Of all the thundering Web 2.0 prophets, the only one I haven't had the honor of formally debating is Moses himself, Tim O'Reilly. It was O'Reilly and his marketing mavens at O'Reilly Media, of course, who, back in the primordial soup of 2004, invented the term "Web 2.0". And it was O'Reilly who, in his September 2005 essay "What is Web 2.0", brilliantly juxtaposed the core principles of Web 1.0 with those of Web 2.0. Without O'Reilly, I couldn't and wouldn't have written Cult. Not only did his essay profoundly enlighten me about the revolutionary qualities of Web 2.0, but also his generous invitation to FOO Camp in September 2004 resulted in a 48-hour epiphany that transformed me from believer into sceptic.
So I'm thrilled that I've finally had a kind of debate with old Moses O'Reilly. He and I found ourselves implicitly arguing with one another in a really incisive new documentary entitled "The Truth According to Wikipedia" filmed by the Dutch television show VPRO. Many of the Web 2.0 prophets are featured in the documentary Including Jimmy Wales, Charlie Leadbeater and Chris Pirrilo. But it's an unshaven O'Reilly, a grizzled alpha meme producer if there was ever an grizzled alpha meme producer, who dominates the Web 2.0 team.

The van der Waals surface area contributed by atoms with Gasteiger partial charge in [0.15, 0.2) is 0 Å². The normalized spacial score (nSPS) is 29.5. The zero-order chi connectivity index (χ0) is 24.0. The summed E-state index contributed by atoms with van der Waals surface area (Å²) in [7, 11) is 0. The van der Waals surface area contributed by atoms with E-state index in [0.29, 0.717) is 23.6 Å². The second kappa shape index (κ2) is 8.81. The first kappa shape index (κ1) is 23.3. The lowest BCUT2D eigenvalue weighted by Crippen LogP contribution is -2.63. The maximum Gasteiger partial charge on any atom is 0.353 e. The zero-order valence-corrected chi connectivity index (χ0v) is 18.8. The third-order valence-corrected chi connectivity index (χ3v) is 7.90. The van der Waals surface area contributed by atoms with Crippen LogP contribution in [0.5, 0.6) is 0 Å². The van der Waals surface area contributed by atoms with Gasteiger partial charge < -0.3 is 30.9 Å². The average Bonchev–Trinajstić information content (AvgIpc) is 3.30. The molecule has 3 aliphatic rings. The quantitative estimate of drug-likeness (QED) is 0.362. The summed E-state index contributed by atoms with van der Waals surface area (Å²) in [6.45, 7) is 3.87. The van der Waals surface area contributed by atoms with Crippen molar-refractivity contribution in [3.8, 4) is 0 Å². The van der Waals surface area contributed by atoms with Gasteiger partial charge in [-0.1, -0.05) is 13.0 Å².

So anyway, Tim, I need to borrow your wisdom again. Having watched "The Truth According to Wikipedia" a new truth has dawned on me. As I'm sure you know, the truth about Web 2.0 is that the lights are out and the party is over. Web 2.0: circa 2000-2008 RIP. The whole "web as platform" thing has played itself out. We all now know its technological strengths and weaknesses, its cultural accomplishments and failures, its economic appearance and reality. We are back in 1999/2000 again -- in no-man's land, historically orphaned, in-between epochs.
So, Tim, what comes next? What is the next big thing after Web 2.0?
Now I know you are way too prophetic to call it "Web 3.0" -- but it does need a catchy name so we can package it up for the media. And it needs ideas, organizing principles, a central theme. Is the new new Internet thing about technology, culture, politics or society? What will it do to America? And how will it change the world?